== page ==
NEW ORLEANS—W.K. Kellogg’s (WKKF) 2012 conference kicked off with what is now familiar news regarding racial inequity: Racial inequity exists, and it’s not decreasing. In the conference’s first plenary session titled “Unconscious Bias and Race,” Dr. David Williams, professor of African and African American Studies at Harvard University, cited studies documenting that when Latinos and African Americans were treated by physicians for a broken bone in their leg, they received pain medication significantly less often than white patients with the same injury.
Kellogg conference plenary panel Photo by Danielle Miles
The data were not new. They came from a 2002 Institute of Medicine report on racial and ethnic disparities in health care, which stressed that “a large body of research underscores the existence of disparities.” As examples, the report stated
… minorities are less likely to be given appropriate cardiac medications or to undergo bypass surgery, and are less likely to receive kidney dialysis or transplants. By contrast, they are more likely to receive certain less-desirable procedures, such as lower limb amputations for diabetes and other conditions.
The data beg an obvious question, and Williams did not disappoint. “How on earth do we make sense of this?” he asked. “How is it possible that for the best trained medical workforce in the world to produce… care that appears to be so discriminatory?
The answer, Williams argued, is unconscious discrimination. According to Williams, the research shows that when people hold a negative stereotype about a group and meet someone from that group, they often treat that person differently and honestly don't even realize it. Williams noted that most Americans would object to being labeled as “racist” or even as “discriminating”, but he added, “Welcome to the human race. It is a normal process about how all of us process information. The problem for our society is that the level of negative stereotypes is very high.”
Understanding the power of unconscious bias has emerged as a new mission for leaders and advocates working to bring racial healing and racial equity to communities across the U.S.
Dr. Gail Christopher, vice president for program strategy at the Kellogg Foundation, explained that centuries of a racial hierarchy in America has left its mark on our society, especially pertaining to how people of color are perceived by whites. “Our society assigns value to groups of people,” she said. “It is a process that is embedded in the consciousness of Americans and impacted by centuries of bias.”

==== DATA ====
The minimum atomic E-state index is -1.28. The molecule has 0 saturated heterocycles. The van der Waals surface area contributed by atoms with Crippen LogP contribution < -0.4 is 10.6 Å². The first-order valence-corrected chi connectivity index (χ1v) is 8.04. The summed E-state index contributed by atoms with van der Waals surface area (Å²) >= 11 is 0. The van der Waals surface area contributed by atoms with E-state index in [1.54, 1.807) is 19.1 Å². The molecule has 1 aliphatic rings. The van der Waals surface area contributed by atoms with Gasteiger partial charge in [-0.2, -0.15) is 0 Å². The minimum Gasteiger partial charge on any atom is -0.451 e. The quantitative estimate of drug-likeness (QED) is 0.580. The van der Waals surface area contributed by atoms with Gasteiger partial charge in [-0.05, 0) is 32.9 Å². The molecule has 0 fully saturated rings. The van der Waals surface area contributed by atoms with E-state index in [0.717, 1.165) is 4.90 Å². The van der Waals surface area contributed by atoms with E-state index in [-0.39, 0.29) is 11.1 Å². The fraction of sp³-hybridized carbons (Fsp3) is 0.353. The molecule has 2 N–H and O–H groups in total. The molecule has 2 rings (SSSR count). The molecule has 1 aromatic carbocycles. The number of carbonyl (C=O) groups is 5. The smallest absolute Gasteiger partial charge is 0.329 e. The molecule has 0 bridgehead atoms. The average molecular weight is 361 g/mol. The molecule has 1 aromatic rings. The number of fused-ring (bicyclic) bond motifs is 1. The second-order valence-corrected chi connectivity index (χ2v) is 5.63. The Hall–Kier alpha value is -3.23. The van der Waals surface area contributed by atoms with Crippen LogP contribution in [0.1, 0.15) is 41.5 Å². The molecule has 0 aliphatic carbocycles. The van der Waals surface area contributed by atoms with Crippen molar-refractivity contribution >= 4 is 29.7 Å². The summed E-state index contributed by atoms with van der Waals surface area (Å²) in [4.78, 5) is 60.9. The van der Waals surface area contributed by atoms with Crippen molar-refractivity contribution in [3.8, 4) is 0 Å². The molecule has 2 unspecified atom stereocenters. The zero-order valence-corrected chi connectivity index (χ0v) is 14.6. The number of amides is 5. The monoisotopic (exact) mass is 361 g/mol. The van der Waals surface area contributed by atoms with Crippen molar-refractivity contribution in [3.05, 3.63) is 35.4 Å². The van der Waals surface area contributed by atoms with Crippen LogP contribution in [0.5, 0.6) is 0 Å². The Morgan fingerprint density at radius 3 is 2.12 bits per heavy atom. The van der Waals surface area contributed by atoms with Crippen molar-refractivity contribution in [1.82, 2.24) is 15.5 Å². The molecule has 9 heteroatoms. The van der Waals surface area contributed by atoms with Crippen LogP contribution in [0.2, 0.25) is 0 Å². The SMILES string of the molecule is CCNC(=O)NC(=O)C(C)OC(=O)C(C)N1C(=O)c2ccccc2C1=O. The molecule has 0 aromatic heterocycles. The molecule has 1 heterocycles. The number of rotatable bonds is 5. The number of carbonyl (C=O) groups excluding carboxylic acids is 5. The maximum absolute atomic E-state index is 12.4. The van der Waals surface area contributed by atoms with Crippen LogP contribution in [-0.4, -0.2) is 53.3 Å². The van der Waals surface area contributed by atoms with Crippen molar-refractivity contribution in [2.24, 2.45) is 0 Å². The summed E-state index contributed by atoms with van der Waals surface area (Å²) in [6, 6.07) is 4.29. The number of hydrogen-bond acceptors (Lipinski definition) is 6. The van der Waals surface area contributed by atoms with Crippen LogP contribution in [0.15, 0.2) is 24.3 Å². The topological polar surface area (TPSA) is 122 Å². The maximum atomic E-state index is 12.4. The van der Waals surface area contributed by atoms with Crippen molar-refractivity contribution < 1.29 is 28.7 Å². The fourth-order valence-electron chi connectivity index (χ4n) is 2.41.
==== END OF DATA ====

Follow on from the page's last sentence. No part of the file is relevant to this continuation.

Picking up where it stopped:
Of course, doctors are not the only ones who express unconscious racial bias. Dr. Phillip Goff, assistant psychology professor at UCLA, showed examples of how law enforcement officials can be influenced by unconscious bias not only when it comes to race, but also in regard to what they perceive to be threats to their masculinity. Over 80% of incidents that involved police use of deadly force were preceded by threat to the officers’ masculinity. "’Fag’ is a deadly word,” Goff observed. In fact, Goff’s research suggests that threats to masculinity were much more predictive of deadly use of force (in highly realistic simulation exercises) than explicit measures of racial prejudice. Racism, it turns out, is not necessarily perpetrated by racists but by people who feel threatened for other reasons and are not aware of their racial bias.
Goff’s findings may allow us to reconcile the existence of racial inequity on a variety of different indexes with the increasingly popular rhetoric that racism no longer exists.
“That is an illusion,” said Rachel Godsil, the director of research for the American Values Institute.
The last panelist, john powell, director of the Haas Center for Diversity and Inclusion and Robert D. Haas Chancellor’s Chair in Equity and Inclusion at the University of California Berkeley, elaborated. “The fact that we have these deep, unconscious biases – and it’s conflicted around race … we can be primed to be racially fair, we can be primed to be racially anxious – and it doesn’t make us a racist. It makes us human. And if we’re going to address it, we have to acknowledge that.”
“There are three types of not knowing,” powell explained: 1. What we can’t know, like how many neurons are firing at any given moment, 2. What we don’t care to know, like the color of the car we pass at a particular intersection, and 3. What we don’t want to know. When we talk about racism, we usually talk about #2 and #3, and those are important conversations to be having. We all need to care. We all need to want to know. But #1 is important as well.
Indeed, unless we intentionally go out of our way to learn about and become aware of our own bias, it is likely to spill out at the most inopportune time, like during a stressful traffic stop (in the case of a law enforcement officer) or during a medical emergency in the ER. As powell observed, “when there's tension between conscious and unconscious drives, the unconscious usually wins.”
The good news is that it doesn’t have to. We just have to learn to become aware and be willing to acknowledge our own biases and then consciously override them. Denial and professed racial color-blindness only makes things worse.